By Robin McKie
Children whose mothers receive more vitamin D during pregnancy are taller and have thicker bones than children whose mothers receive less, according to a new study conducted by researchers from Bristol University.

"Wider bones are thought to be stronger and less prone to breaking as a result of osteoporosis in later life, so anything that affects early bone development is significant," lead researcher Jon Tobias said.

Researchers compared children who had been born during the late summer or early autumn to those who had been born in late winter or early spring. The mothers of children born in the winter, the researchers surmised, would have been exposed to less sunlight during their pregnancy, and consequently their babies would have had less vitamin D available during development.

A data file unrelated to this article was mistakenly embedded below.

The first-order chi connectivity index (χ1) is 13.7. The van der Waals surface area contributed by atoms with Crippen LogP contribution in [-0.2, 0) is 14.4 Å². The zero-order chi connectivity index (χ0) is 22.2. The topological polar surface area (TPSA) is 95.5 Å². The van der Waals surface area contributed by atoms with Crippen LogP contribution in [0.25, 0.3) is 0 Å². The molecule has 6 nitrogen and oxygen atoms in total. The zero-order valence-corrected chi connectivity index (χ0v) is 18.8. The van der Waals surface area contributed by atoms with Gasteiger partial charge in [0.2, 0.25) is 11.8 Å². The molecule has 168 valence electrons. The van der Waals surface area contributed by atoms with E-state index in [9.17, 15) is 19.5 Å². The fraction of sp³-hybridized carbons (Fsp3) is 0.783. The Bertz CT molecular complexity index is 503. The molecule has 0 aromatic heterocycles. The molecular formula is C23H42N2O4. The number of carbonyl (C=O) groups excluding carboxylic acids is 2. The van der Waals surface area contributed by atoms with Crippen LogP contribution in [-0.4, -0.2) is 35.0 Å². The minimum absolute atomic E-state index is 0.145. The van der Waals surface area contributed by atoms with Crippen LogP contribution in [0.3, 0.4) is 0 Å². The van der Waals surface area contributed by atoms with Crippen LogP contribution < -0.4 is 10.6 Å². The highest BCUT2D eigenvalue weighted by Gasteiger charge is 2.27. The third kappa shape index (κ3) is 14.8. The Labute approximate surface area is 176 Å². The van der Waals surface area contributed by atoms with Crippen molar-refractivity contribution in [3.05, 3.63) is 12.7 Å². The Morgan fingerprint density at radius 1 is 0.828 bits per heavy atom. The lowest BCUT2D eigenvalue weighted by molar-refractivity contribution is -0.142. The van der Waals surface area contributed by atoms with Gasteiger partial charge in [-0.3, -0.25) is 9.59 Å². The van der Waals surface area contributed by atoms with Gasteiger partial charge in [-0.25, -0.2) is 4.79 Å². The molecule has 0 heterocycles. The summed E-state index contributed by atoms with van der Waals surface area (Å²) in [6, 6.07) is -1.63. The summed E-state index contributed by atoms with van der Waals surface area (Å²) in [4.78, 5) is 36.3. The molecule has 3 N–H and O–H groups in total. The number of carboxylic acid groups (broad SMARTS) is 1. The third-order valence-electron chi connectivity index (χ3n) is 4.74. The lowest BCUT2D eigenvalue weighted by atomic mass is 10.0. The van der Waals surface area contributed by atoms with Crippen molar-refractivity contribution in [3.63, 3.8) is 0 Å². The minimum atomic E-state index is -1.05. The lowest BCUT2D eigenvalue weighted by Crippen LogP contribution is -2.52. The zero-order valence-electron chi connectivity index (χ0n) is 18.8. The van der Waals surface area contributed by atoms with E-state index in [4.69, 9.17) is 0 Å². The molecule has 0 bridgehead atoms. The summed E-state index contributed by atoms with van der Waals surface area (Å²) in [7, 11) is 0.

Vitamin D, which is synthesized by the body upon exposure to certain frequencies of ultraviolet radiation from sunlight, plays a crucial role in the development and maintenance of healthy bones. Deficiency can lead to bone deformities in children and brittle bones in adults.

The researchers found, as expected, that children born in the late summer, after their mothers had been exposed to more sunlight, were an average of 5 millimeters (0.2 inches) taller and had thicker bones than children born in the late winter.

Cambridge nutritionist Inez Schoenmakers noted that in Britain, it only possible to receive vitamin D from sunlight between April and October. This means that sunlight exposure in the summer is particularly important.

"Between November and March, the sun is low in the horizon," Schoenmakers said. "Its light has to pass through much more of the atmosphere than in summer and doesn't reach the ground. For half the year we cannot make vitamin D from sunlight, so what we make in summer has to do us for the whole year."

The study has reinforced calls for the British government to tackle the widespread problem of vitamin D deficiency.

"It is time for the UK government to encourage people to sunbathe safely to reduce cancer risk," said Oliver Gillie of the Health Research Forum.